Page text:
One of the joys of living in New York City is that a psychoanalyst is never too far away. Indeed, my neighbor Barry Stern is a professor of medical psychology at Columbia University College. After I had explained my predicament, he quipped, “I think New York Mets fans would have a lot to say about this,” before launching into a psychoanalytical explanation in which “masochists” (his word) “turn passive into active” when faced by a traumatic experience over which they have no control.
“It sounds like you take control of the experience of disappointment by preemptively becoming disappointed,” he told me. “You savor the anticipated loss when the team is down, a stance from which you can comfortably root for a win, without risking too much.” Viewed like that, the 1-0 lead is inherently less pleasurable.”Rather than enjoying your team being ahead, you manage the anxiety associated with them inevitably mucking up, negating the positive mood created through their lead … by spoiling it yourself. No more anxiety, just depression, and the familiar feeling of managing the weak sense of hope they might just pull this one out.”
Roger Bennett, “Is there such a thing as a happy football fan?”, ESPN Relegation Zone, 2013-09-17
November 28, 2013
I begin rather skeptical of most gun-control proposals. The ones that are pitched in the aftermath of mass shootings are particularly cynical, as they often attempt to regulate circumstances unrelated to the shooting. I still grind my teeth at Mayors Against Illegal Guns running ads in my state citing the Virginia Tech shooting, and talking about the need to shut the “gun show loophole” — even though the shooter didn’t obtain his weapons at a gun show. These sorts of arguments strike me as one part craven opportunism, one part feel-good placebo. (I wanted to say “panacea,” but panacea actually means a genuine cure-all.)
If someone wants to propose a new restriction on gun ownership after a tragedy, and cites that tragedy as a reason to pass it, it’s necessary to show how that new restriction would have prevented, mitigated, or impacted that tragedy. For example, almost none of the gun laws proposed after Newtown would have changed much of anything in that awful shooting, as that disturbed young man stole his mother’s legally purchased guns.
I suppose there are two potential changes to the law that would have significantly altered events in Newtown. First, a total ban on private ownership of firearms, which our friends in the gun-control movement keep insisting isn’t their goal.
Second, a restriction on gun ownership by people who live under the same roof as a person who’s deemed mentally incompetent or a threat to himself or others. Of course, then you get into the questions of what constitutes, “mentally incompetent or a threat to himself or others,” what constitutes “under the same roof”, etc.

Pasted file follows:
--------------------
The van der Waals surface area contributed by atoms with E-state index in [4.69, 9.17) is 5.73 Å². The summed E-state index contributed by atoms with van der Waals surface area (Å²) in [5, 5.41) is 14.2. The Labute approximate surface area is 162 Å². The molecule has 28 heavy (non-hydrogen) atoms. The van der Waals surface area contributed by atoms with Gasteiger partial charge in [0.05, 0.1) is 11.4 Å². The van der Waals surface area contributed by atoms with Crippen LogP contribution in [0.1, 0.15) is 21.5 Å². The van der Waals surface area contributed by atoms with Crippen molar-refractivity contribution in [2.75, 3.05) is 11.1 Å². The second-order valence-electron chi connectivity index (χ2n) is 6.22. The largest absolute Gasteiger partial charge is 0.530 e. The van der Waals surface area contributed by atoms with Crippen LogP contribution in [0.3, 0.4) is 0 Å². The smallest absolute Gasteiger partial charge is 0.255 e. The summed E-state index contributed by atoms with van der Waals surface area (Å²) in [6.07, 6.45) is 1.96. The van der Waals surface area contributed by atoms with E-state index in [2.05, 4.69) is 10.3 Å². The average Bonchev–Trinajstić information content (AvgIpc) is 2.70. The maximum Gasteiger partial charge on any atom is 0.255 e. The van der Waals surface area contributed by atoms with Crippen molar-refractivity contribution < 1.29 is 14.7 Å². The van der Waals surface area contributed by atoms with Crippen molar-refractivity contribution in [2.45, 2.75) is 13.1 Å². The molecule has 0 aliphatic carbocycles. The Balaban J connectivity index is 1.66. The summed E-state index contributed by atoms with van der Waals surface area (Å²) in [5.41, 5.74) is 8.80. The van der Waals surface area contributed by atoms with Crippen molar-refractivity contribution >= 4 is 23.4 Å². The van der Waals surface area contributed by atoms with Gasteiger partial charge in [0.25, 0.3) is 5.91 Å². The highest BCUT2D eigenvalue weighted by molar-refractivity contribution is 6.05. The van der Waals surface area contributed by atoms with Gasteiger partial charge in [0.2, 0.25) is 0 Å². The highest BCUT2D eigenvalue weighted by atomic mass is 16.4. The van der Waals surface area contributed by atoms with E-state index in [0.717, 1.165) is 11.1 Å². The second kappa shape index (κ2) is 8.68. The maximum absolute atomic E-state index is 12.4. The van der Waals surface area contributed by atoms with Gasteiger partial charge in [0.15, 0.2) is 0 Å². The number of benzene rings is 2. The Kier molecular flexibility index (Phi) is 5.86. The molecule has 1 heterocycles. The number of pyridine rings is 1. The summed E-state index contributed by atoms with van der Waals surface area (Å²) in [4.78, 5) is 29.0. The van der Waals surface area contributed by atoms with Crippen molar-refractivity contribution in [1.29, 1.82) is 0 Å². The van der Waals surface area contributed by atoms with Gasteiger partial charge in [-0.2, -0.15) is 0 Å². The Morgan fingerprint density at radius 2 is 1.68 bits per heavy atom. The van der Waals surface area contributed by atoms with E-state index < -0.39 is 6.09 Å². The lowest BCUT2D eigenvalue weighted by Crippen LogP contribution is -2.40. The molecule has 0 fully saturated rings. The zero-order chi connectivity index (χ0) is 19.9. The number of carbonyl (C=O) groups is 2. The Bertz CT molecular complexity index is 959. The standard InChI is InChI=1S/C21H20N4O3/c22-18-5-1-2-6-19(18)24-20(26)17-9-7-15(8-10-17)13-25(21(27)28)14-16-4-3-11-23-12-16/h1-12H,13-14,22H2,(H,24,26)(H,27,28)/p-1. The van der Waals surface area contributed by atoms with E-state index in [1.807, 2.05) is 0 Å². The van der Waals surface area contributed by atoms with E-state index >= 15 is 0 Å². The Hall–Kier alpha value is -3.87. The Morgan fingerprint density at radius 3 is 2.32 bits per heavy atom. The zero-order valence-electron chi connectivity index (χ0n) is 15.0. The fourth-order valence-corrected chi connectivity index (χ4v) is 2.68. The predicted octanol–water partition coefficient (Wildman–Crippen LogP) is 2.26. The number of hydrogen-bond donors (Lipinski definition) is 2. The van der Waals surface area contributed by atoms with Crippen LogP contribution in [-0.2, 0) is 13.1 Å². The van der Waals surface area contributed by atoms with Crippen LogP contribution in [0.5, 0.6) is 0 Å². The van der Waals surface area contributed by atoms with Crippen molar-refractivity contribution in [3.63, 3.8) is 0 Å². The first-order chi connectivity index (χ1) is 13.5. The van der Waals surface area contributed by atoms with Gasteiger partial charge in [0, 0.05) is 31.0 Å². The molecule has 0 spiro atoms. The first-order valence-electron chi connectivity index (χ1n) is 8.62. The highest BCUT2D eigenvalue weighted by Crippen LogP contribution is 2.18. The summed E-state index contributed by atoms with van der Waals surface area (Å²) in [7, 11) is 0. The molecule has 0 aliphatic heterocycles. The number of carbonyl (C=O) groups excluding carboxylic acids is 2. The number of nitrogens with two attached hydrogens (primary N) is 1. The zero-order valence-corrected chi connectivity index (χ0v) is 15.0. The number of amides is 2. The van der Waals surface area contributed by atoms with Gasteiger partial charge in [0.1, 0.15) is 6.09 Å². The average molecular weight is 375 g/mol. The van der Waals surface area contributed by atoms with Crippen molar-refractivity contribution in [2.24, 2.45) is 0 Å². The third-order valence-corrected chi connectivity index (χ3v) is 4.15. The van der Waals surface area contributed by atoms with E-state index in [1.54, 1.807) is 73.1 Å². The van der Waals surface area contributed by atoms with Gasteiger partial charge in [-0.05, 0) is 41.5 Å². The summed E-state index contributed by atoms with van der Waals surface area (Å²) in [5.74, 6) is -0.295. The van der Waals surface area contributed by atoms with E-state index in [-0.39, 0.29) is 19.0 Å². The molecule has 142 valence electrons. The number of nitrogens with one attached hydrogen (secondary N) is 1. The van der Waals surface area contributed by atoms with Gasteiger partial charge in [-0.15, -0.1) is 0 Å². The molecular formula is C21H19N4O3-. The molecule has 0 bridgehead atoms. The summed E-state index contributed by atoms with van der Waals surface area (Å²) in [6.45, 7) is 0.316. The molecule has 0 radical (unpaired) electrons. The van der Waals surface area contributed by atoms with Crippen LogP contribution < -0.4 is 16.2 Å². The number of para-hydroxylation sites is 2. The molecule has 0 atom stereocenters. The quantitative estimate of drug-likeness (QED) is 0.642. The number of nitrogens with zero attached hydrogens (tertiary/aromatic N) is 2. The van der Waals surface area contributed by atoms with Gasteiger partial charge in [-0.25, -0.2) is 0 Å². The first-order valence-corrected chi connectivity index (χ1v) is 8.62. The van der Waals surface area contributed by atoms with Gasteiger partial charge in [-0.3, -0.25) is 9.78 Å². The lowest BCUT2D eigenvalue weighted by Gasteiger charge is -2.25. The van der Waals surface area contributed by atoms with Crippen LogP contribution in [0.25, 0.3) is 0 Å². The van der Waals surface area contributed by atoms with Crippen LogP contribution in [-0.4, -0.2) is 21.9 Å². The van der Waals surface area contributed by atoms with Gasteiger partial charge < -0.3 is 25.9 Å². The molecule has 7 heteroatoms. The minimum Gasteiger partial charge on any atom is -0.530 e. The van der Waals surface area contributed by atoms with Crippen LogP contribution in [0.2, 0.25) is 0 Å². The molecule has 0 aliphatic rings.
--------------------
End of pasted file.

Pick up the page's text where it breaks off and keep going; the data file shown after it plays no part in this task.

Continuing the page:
Then there are the proposals to limit how many rounds each gun can fire before reloading. Almost every spree shooter — we need a better term for this — has had more than one firearm when they’ve launched their attacks. Instituting 10-round limits would mean that future shooters would get off 20 shots before pausing to reload, presuming they only brought two guns. It’s reasonable to conclude future mass killers will just bring three or four guns when they begin their rampage. This strikes me as a quite modest mitigation in the danger of these shooters, too modest to seriously consider.
Jim Geraghty, “Why Post-Shooting Gun-Control Debates Are So Insufferable”, National Review Online, 2013-09-18
November 24, 2013
The idea that “failure is not an option” is a fantasy version of how non-engineers should motivate engineers. That sentiment was invented by a screenwriter, riffing on an after-the-fact observation about Apollo 13; no one said it at the time. (If you ever say it, wash your mouth out with soap. If anyone ever says it to you, run.) Even NASA’s vaunted moonshot, so often referred to as the best of government innovation, tested with dozens of unmanned missions first, several of which failed outright.
Failure is always an option. Engineers work as hard as they do because they understand the risk of failure. And for anything it might have meant in its screenplay version, here that sentiment means the opposite; the unnamed executives were saying “Addressing the possibility of failure is not an option.”
Clay Shirky, “Healthcare.gov and the Gulf Between Planning and Reality”, Shirky.com, 2013-11-19
November 23, 2013
I’ve read that it’s smells that humans remember the longest, or are the most likely to jog memories. After positing that, the pseudoscientists often talk about Grandma’s cookies. Let me tell you about smells.
It smells like exotic bread is baking near the dust collector when you put pine through the drum sander. You know the fine dust is giving you nose cancer and lung trouble so you’re almost immune to its charms. Almost. There was this smell once, when I had to renovate an apartment a guy died in. He was in there a good long time, too. It’s the smell of the mass grave. That was fun. But nothing can compare to the smell of the abrasive cutoff saw going through steel. It makes brimstone smell like French pastry.
You see, to cut metal like that you don’t often use a saw with teeth. It’s just an abrasive disc, and you send a shower of sparks and an acrid, burning blast of stink up your nose. It’s like snorting sand from the outdoor ashtray next to the door at the place they hold Alcoholics Anonymous meetings. I’ll never forget it.